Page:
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Minister 'more concerned with protecting the reputation of Volkswagen'

Published 25/04/2016

Volkswagen admitted almost 1.2 million vehicles in the UK were affected
Volkswagen admitted almost 1.2 million vehicles in the UK were affected

The Government has been accused of being more concerned with protecting the reputation of Volkswagen than punishing the manufacturer after it "poisoned the people of this country".

The claim was made as the Commons Transport Select Committee questioned transport minister Robert Goodwill over the response to the diesel emissions scandal.

Mr Goodwill came under fire for refusing to state whether he believed software installed in UK vehicles to cheat emissions tests was illegal, or whether VW should pay compensation to affected owners in this country after agreeing to payouts in the US.

Committee member and Labour MP Graham Stringer told Mr Goodwill: " You're more concerned with protecting the reputation of Volkswagen into the future than you are about punishing Volkswagen, who have poisoned the people of this country."

Mr Goodwill said his " primary consideration" was to ensure that the affected cars are fixed.

Mr Stringer also claimed that the German manufacturer's lawyers would be "popping very expensive bottles of champagne tonight after this performance".

When Mr Goodwill replied that VW had probably cancelled its champagne order "some time ago" and was "in a very bad place in a number of countries", Mr Stringer commented: "Not in this country minister, they're laughing."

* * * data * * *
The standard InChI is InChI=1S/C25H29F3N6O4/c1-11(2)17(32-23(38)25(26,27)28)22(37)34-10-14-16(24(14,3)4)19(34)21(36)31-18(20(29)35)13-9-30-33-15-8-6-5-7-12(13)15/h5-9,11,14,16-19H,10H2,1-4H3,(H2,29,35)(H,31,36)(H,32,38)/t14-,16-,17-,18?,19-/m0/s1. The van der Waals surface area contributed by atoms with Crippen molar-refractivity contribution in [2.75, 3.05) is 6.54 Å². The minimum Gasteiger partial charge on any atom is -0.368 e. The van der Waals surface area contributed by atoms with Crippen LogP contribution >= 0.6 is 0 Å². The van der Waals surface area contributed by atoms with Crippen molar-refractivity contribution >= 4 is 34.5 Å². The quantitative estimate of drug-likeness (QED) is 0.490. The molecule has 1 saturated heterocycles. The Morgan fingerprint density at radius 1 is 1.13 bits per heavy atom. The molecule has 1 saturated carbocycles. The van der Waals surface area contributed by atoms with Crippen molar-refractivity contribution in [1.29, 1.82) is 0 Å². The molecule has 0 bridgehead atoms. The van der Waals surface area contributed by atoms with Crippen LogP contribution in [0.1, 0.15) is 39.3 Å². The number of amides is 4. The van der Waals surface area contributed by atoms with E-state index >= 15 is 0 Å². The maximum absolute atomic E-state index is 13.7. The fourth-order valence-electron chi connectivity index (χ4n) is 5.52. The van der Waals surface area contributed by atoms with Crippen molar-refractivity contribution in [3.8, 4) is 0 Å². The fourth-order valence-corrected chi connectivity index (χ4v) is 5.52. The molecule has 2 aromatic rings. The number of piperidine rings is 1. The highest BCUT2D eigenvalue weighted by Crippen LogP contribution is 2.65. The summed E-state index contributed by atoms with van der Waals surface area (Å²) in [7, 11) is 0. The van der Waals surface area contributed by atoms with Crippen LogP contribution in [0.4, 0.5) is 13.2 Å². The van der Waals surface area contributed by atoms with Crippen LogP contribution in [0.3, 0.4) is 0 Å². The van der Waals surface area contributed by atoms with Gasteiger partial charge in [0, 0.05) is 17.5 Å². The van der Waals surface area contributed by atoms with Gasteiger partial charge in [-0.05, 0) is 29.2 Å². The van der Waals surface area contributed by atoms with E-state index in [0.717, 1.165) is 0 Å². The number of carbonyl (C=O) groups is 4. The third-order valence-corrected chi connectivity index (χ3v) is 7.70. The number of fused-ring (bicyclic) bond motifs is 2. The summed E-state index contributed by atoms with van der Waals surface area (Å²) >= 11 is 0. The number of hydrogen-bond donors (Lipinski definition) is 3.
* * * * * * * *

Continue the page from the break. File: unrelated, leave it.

Fellow committee member and Labour MP Robert Flello accused the Department for Transport (DfT) of being "frighteningly complacent" as it is "more interested in getting (the problem) fixed rather than taking any sort of action".

The minister said he did not accept that the department had been complacent, saying the UK was the first member of the European Union to publish detailed results of its vehicle-testing programme after the scandal.

The figures showed that d iesel cars being sold in the UK emitted an average of six times more nitrogen oxide (NOx) in real-world driving than the legal limit used in official tests.

The investigation found that all of the 37 top-selling diesel cars tested exceed the legal limit required for laboratory tests when driven for 90 minutes on normal roads.

Ministers insisted no laws had been broken by the manufacturers as they are only required to meet lab test regulations.

The £1 million inquiry found no evidence of car manufacturers other than the Volkswagen Group fitting devices to cheat emissions tests.

VW admitted last September that 482,000 of its diesel vehicles in the US were fitted with defeat device software to switch engines to a cleaner mode when they were being tested.

It announced that almost 1.2 million vehicles in the UK are affected, but is disputing whether the software constitutes a defeat device in the European Union.

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